Monday, March 05, 2007

Awareness That Brings Acceptance of the Individual

As we near Autism Awareness in April, I have been thinking about the conflict I wrote about in Acceptance – Not a One-Sided Issue on my Amazon Blog last year. The comments made by Cal Montgomery in her review of Autism is a World and partially quoted in the referenced post have continued to haunt me. I was bothered by the following comments made by Ms. Montgomery:

“Once they're aware of the sorts of people we are they have basically two options: they can react to us in some special way (special ed, special workshops, special segregation, etc.) that takes our fundamental difference from them into account, or they can lose interest altogether and wander off to do other things. ***”

“I tend not to cooperate in awareness efforts. I am tired of being what Jim Sinclair calls “ a self-narrating zoo exhibit”, tired of being told by the neurotypical parents and teachers and professionals who deal with autistic people that my only value is as a sort of reference work they can use to help ensure that a couple of generations from now there is nobody like me on the planet.”

I thought about it again after watching CNN’s interview with Amanda Baggs and reading Dr. Gupta’s blog about the interview.

The problem with awareness may be that it is too much geared to stereotypes and the idea of a cure and not enough on an individual. Society tends to forget that Autism is a spectrum and not every person will experience it the same way. As Bonnie Sayers points out there is a variety of things to be learn about. Not every person experiences the same things.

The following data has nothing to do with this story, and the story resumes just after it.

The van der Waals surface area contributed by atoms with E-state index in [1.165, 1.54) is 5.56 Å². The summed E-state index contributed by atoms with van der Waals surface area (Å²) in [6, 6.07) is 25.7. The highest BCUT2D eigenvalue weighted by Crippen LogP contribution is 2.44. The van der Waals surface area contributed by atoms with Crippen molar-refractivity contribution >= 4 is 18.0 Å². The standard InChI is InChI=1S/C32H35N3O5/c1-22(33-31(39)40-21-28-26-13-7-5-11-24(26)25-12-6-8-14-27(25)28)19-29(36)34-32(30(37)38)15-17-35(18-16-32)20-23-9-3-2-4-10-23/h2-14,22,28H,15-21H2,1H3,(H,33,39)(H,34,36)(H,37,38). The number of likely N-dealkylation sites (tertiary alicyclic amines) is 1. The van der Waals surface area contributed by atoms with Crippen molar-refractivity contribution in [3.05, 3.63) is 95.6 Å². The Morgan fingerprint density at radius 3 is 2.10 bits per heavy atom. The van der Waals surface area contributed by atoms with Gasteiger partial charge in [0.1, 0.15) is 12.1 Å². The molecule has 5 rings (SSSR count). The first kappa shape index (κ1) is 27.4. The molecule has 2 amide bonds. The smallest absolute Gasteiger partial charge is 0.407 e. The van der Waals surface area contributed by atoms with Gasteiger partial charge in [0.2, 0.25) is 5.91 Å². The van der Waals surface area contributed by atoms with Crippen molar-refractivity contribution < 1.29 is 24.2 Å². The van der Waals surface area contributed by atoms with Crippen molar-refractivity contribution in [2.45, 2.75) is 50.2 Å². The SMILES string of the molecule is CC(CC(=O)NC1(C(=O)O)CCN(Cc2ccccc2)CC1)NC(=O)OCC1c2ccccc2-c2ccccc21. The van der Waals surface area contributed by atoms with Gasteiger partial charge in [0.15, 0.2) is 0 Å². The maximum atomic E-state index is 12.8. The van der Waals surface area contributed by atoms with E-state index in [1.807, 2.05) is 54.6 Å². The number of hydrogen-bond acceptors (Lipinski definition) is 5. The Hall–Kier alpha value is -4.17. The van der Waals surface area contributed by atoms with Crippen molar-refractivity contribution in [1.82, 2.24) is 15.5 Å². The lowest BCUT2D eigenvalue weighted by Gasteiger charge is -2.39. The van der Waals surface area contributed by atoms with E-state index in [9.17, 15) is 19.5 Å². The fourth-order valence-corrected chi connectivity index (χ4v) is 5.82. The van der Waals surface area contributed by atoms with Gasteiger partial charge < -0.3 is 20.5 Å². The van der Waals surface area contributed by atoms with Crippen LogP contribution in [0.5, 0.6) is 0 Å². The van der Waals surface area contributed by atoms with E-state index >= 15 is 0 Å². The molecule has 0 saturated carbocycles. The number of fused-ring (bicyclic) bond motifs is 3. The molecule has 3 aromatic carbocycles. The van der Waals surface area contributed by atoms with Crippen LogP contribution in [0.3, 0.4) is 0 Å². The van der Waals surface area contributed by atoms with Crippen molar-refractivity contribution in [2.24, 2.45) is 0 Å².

Billy Ray is Billy Ray. He is not Amanda Baggs or Sue Rubin. He is not just an Autistic adult or an adult who experiences Down syndrome or bipolar. He is unique. He can’t be pushed into systems for the group, he needs systems that work for him individually. When that is done, he is able to enjoy his world and has much to contribute to it. It is probably the same with your child.

It was devastating for me to realize that Billy Ray didn’t really benefit from programs that others swear by. For example, a program that is often used by therapists and frequently praised by fellow bloggers was tried for long periods with Billy Ray on three separate occasions. That doesn’t make it a bad program. It has clearly helped thousands of children and parents.

I told a new therapist that we had tried that program twice and it didn’t work. He actually yelled “what do you want from me”. What I wanted was time to be taken to get to know Billy Ray and find what worked for him. I finally started documenting and trying to know my own son better, adapting his world to what worked for him as an individual and to communicate him as he is to others.

If awareness is to make a real difference it must see the individual not just the group. We are asked to allow for diversify in many types of peoples in our society. It is time to recognize diversity and VALUE in children and adults who experience special needs too. We need to advocate for flexibility in community and in services so that everyone can benefit.

Until next time,
Peggy Lou Morgan
Blogs: Amazon Author Connect, Parenting a Complex Special Needs Adult and Lighthouse Parents
Websites: Parenting Your Complex Child and Lighthouse Parents
Club Mom Articles
Parenting Your Complex Child Yahoo Group

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